The macro will generate three new Tabs.
2.1 – Metrics in the “dashboard” Tab
Only the first 10 Metrics of DCMA 14 are included. The rest ( Missed Task, Critical Path test,CPLI, BEI) either require a baseline or should be done manually within the planning software.
The DCMA 14 Metrics count only “Uncompleted Tasks” , so Milestones, Level of Effort, WBS Summary Activities and completed Activities are excluded from the analysis.
I added a separate section for Milestones. Please note that Milestone are not included in the DCMA 14 standard, but in my view excluding the milestones is wrong.
2.2 – A detailed report by Activity in “Details_report” Tab
2.3- A WBS view in “WBS” Tab
2.4 – The list of tables imported from the XER “Table_Summary” tab.
When you click on the table name, the data will be shown.
Step 3- Draw a Bar Chart
When you click on the button “ Draw Bar Chart” , the macro will generate a Gantt Chart and add columns for Labor units, Performance % complete etc…
Step 4- Deleting Data
If you want to delete the XER data, click on the button “ Clear the XER”, the same goes for wanting to delete everything including the reports; delete “Clear the reports”, please note that if you delete the XER data, you can not generate the gantt chart unless you import the XER data again.
Initially the spreadsheet was for MS Project, using only formulas and include extra “ features” that the software permits but make no sense whatsoever (like manual task mode!!!, and constraints for summary Task). Then after a random search I came across this article, although I am quite familiar with MS Access, I never knew it was possible to use the jet database engine with Excel to develop a database application.
Although technically it is much easier to write a macro for MS project, because VBA is already included (that’s one of the strength of MS Project); I was more interested in Primavera (because that’s what I do for living), as I am more familiar with the XER format. A good example on how to load an XER is already provided in the XER parser and builder utility (although I am using a different code, as it is much faster).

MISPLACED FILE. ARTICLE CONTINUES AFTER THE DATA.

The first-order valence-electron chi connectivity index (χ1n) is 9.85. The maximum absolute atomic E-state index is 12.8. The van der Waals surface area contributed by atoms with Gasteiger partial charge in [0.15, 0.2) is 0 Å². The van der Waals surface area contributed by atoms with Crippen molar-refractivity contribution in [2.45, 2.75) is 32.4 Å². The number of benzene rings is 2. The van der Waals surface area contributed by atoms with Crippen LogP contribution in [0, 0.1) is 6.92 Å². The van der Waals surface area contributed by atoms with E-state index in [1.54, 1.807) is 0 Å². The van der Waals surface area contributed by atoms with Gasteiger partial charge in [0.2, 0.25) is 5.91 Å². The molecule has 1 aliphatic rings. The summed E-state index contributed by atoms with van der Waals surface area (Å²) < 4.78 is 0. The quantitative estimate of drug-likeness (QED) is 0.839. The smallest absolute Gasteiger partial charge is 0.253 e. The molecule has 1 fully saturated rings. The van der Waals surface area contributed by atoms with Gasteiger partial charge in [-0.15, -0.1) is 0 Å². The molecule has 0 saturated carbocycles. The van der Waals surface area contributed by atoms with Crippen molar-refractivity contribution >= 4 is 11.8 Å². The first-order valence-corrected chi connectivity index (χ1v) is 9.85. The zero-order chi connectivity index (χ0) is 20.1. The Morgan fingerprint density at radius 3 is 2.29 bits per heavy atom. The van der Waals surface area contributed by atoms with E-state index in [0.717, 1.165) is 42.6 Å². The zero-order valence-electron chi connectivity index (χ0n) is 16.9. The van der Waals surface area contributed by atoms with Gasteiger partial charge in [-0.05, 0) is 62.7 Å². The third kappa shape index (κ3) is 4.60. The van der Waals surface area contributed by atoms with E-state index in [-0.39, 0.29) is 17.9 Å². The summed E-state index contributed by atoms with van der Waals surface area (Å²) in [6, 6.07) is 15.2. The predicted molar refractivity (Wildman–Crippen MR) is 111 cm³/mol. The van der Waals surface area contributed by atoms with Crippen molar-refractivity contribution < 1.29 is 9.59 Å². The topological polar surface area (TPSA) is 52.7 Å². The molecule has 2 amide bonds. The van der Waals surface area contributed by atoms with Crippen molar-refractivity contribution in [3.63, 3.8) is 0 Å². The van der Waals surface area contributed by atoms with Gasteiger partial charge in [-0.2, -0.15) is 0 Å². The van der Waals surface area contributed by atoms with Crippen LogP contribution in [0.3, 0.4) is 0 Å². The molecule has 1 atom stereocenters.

Once the tables are loaded into Excel, the rest is a bunch of SQL Queries, so why limit to DCMA metrics? Let’s add a gantt chart and some Earned Value Management features.
Please note that some data is very easy to query from an XER file like budget hours, actual hours, remaining duration in hours, etc; as they are stored in a simple list of records, others not so much. For example, WBS (Parent node, child node), calendar (a blob with xml like structure).
You might ask, why no S-curve? The answer is simple: the spread is not stored in the XER. It has to be calculated, which involves some crazy code (hint: extract list of non working time from the calendar that may or may not be inherited from global calendars and then apply it to start and finish dates of tasks, taking into account resource curves – if they aren’t linear! And don’t forget the suspend and resume dates.
You don’t need to be a professional programmer to use VBA for EXCEL (I am not by the way), If you already use Excel, you are already familiar with the basics. There are plenty of free tutorials and resources in the internet, and the community is very friendly and helpful.
Maybe it is time to start that macro recorder, and don’t be intimidated by some obscure technique, I am still trying to grasp those recursive algorithms.
For now, enjoy using XER-Reader to assess your schedule against the DCMA 14 point checks. I hope it helps you improve your schedules.